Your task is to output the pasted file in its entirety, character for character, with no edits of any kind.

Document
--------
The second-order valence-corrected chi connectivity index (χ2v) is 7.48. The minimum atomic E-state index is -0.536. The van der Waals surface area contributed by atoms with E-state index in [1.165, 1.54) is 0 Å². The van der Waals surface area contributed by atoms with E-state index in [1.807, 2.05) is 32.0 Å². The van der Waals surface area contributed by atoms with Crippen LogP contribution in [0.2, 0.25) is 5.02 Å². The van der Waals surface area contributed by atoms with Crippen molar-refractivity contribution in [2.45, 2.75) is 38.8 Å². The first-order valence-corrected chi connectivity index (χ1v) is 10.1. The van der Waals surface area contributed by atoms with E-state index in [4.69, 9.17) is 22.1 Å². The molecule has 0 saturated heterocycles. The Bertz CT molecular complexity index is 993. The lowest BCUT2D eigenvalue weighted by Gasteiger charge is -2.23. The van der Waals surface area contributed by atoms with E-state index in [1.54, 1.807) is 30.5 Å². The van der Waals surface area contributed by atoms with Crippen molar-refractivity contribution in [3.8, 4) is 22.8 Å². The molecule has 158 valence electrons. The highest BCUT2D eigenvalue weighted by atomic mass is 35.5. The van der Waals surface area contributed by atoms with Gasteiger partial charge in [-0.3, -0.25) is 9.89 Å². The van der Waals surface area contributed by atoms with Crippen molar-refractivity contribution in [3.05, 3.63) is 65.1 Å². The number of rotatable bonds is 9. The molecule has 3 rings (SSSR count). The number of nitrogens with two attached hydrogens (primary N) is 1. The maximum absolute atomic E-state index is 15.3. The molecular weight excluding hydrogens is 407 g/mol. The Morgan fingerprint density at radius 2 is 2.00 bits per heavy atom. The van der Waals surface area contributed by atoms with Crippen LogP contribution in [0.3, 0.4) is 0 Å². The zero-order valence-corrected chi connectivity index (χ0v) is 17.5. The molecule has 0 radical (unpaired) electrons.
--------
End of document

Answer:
The second-order valence-corrected chi connectivity index (χ2v) is 7.48. The minimum atomic E-state index is -0.536. The van der Waals surface area contributed by atoms with E-state index in [1.165, 1.54) is 0 Å². The van der Waals surface area contributed by atoms with E-state index in [1.807, 2.05) is 32.0 Å². The van der Waals surface area contributed by atoms with Crippen LogP contribution in [0.2, 0.25) is 5.02 Å². The van der Waals surface area contributed by atoms with Crippen molar-refractivity contribution in [2.45, 2.75) is 38.8 Å². The first-order valence-corrected chi connectivity index (χ1v) is 10.1. The van der Waals surface area contributed by atoms with E-state index in [4.69, 9.17) is 22.1 Å². The molecule has 0 saturated heterocycles. The Bertz CT molecular complexity index is 993. The lowest BCUT2D eigenvalue weighted by Gasteiger charge is -2.23. The van der Waals surface area contributed by atoms with E-state index in [1.54, 1.807) is 30.5 Å². The van der Waals surface area contributed by atoms with Crippen molar-refractivity contribution in [3.8, 4) is 22.8 Å². The molecule has 158 valence electrons. The highest BCUT2D eigenvalue weighted by atomic mass is 35.5. The van der Waals surface area contributed by atoms with Gasteiger partial charge in [-0.3, -0.25) is 9.89 Å². The van der Waals surface area contributed by atoms with Crippen molar-refractivity contribution in [3.05, 3.63) is 65.1 Å². The number of rotatable bonds is 9. The molecule has 3 rings (SSSR count). The number of nitrogens with two attached hydrogens (primary N) is 1. The maximum absolute atomic E-state index is 15.3. The molecular weight excluding hydrogens is 407 g/mol. The Morgan fingerprint density at radius 2 is 2.00 bits per heavy atom. The van der Waals surface area contributed by atoms with Crippen LogP contribution in [0.3, 0.4) is 0 Å². The zero-order valence-corrected chi connectivity index (χ0v) is 17.5. The molecule has 0 radical (unpaired) electrons.